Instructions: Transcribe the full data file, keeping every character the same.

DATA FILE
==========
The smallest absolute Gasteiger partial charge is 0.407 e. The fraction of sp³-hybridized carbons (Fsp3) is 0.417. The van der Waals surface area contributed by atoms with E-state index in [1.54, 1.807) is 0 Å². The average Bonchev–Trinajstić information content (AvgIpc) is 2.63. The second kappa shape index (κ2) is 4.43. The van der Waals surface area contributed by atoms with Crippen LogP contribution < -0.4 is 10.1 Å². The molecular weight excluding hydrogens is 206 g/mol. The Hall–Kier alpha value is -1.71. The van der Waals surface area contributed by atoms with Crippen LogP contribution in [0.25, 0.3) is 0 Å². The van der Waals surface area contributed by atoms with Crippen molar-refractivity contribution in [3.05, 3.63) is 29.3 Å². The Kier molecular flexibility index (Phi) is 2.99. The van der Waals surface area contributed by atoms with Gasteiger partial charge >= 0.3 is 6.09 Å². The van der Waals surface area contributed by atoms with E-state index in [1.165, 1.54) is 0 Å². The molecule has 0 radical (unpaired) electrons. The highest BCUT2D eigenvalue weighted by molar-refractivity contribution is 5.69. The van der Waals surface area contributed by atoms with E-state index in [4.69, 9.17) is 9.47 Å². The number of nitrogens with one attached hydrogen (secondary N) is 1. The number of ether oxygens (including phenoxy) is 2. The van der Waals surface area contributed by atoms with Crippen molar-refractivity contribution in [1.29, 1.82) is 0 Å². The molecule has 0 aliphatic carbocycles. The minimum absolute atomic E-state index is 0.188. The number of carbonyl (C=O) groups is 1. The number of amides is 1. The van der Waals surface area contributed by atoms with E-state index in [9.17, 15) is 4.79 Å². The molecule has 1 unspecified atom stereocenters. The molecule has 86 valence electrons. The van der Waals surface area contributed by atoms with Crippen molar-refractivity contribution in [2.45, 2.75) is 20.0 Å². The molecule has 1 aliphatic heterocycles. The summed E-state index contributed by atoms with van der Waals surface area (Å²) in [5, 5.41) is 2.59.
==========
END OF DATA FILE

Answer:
The smallest absolute Gasteiger partial charge is 0.407 e. The fraction of sp³-hybridized carbons (Fsp3) is 0.417. The van der Waals surface area contributed by atoms with E-state index in [1.54, 1.807) is 0 Å². The average Bonchev–Trinajstić information content (AvgIpc) is 2.63. The second kappa shape index (κ2) is 4.43. The van der Waals surface area contributed by atoms with Crippen LogP contribution < -0.4 is 10.1 Å². The molecular weight excluding hydrogens is 206 g/mol. The Hall–Kier alpha value is -1.71. The van der Waals surface area contributed by atoms with Crippen LogP contribution in [0.25, 0.3) is 0 Å². The van der Waals surface area contributed by atoms with Crippen molar-refractivity contribution in [3.05, 3.63) is 29.3 Å². The Kier molecular flexibility index (Phi) is 2.99. The van der Waals surface area contributed by atoms with Gasteiger partial charge >= 0.3 is 6.09 Å². The van der Waals surface area contributed by atoms with E-state index in [1.165, 1.54) is 0 Å². The molecule has 0 radical (unpaired) electrons. The highest BCUT2D eigenvalue weighted by molar-refractivity contribution is 5.69. The van der Waals surface area contributed by atoms with E-state index in [4.69, 9.17) is 9.47 Å². The number of nitrogens with one attached hydrogen (secondary N) is 1. The number of ether oxygens (including phenoxy) is 2. The van der Waals surface area contributed by atoms with Crippen molar-refractivity contribution in [1.29, 1.82) is 0 Å². The molecule has 0 aliphatic carbocycles. The minimum absolute atomic E-state index is 0.188. The number of carbonyl (C=O) groups is 1. The number of amides is 1. The van der Waals surface area contributed by atoms with E-state index in [9.17, 15) is 4.79 Å². The molecule has 1 unspecified atom stereocenters. The molecule has 86 valence electrons. The van der Waals surface area contributed by atoms with Crippen molar-refractivity contribution in [2.45, 2.75) is 20.0 Å². The molecule has 1 aliphatic heterocycles. The summed E-state index contributed by atoms with van der Waals surface area (Å²) in [5, 5.41) is 2.59.